NRA America’s Rifle Challenge program, presented by Daniel Defense (ARC) has made waves with gun owners, with over 630 participants in 18 recreational training events organized since the program launched earlier this year and more to come, according to NRA training specialist Nathan Judd. No experience is required for participants, as the program is designed for shooters of all skill levels.
Participants are encouraged to bring their own firearms to their local ARC so they can gain safe firearm handling skills with equipment they're already using. Although designed with modern sporting rifles such as the AR-15 in mind, the program does not limit shooters to that platform. Any semi-automatic detachable magazine-fed rifle can be used for ARC, with or without a scope or optics.
Judd elaborated on what shooters can expect at an NRA-ARC event:
“The purpose of this program is to teach you how to maximize training with equipment you already have, but might not know much about. Our goal with NRA-ARC is to encourage rifle owners to reach the next level in training that can lead them into the defensive or competitive endeavors they wish to start.”
ARC was designed from the outset by NRA to encourage rifle owners of all skill levels to do one thing: get their firearms out of the closet and on the firing line. Unlike simple target practice, ARC is an introduction to action shooting with a diverse mix of standing, kneeling/sitting and prone shooting positions at multiple distances.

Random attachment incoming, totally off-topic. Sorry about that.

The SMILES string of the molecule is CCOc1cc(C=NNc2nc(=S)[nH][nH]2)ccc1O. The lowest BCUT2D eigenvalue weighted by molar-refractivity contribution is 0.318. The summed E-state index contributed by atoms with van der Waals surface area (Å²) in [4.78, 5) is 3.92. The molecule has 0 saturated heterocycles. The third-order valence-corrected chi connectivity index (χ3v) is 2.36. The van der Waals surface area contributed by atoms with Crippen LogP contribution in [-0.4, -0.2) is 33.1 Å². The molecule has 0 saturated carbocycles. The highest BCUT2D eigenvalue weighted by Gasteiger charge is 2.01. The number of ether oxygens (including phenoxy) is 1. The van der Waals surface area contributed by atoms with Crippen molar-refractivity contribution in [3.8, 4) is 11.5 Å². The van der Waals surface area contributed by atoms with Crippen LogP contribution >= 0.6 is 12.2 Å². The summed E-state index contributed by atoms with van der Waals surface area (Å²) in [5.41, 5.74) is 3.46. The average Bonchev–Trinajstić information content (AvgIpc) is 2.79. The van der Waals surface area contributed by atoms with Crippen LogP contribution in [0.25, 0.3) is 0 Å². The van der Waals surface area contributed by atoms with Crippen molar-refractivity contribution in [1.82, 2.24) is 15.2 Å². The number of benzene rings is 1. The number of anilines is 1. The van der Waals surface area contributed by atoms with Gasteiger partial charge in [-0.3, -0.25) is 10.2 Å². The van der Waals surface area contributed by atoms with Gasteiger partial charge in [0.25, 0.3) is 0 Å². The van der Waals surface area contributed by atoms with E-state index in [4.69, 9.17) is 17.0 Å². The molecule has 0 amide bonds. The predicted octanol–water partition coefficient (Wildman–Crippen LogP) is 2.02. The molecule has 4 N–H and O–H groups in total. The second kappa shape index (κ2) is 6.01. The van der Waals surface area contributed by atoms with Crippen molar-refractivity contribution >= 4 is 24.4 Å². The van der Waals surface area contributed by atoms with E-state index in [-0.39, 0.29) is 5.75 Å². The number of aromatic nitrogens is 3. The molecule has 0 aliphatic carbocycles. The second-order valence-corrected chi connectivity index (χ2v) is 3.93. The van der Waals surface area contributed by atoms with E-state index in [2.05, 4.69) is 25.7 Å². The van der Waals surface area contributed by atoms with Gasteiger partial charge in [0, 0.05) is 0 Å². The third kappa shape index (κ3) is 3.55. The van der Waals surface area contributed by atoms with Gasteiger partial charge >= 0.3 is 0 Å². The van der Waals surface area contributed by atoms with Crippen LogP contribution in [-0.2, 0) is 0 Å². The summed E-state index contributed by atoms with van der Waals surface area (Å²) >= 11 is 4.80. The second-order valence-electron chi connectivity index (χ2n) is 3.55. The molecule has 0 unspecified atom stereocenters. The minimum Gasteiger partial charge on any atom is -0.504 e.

Participants are challenged to become a better shooter through repetitive drills in pre-designed courses at distances of up to 100 yards, all while going at their own pace through the curriculum. Participants need to bring a rifle, ammunition, at least two magazines and of course, eye and ear protection. The ARC guidebook allows for categories of iron sights, optics limited, and optics open.
ARC events will use the newly designed AR-1 target. The AR-1 target is designed as a training target with multiple scoring zones, challenging even veteran competitors. With the different impact areas the AR-1 allows the shooter to experience two different sight pictures. The recreational nature of the NRA-ARC event does not require scoring/ranking of the shooters, however if the host of the event chooses to do so, the AR-1 target can easily facilitate a scoring system. One of the goals of the program is to help prospective competitive shooters discover their talents.
ARC meets the needs of clubs looking for an introduction to the action shooting sports. Clubs are free to tailor events to their needs, while adhering to standards and formats referenced on the ARC website and online guidebook. Best of all, the NRA provides this program as a service to clubs and ranges free of charge. Hosts may charge a fee for participants to cover their overhead in running the program.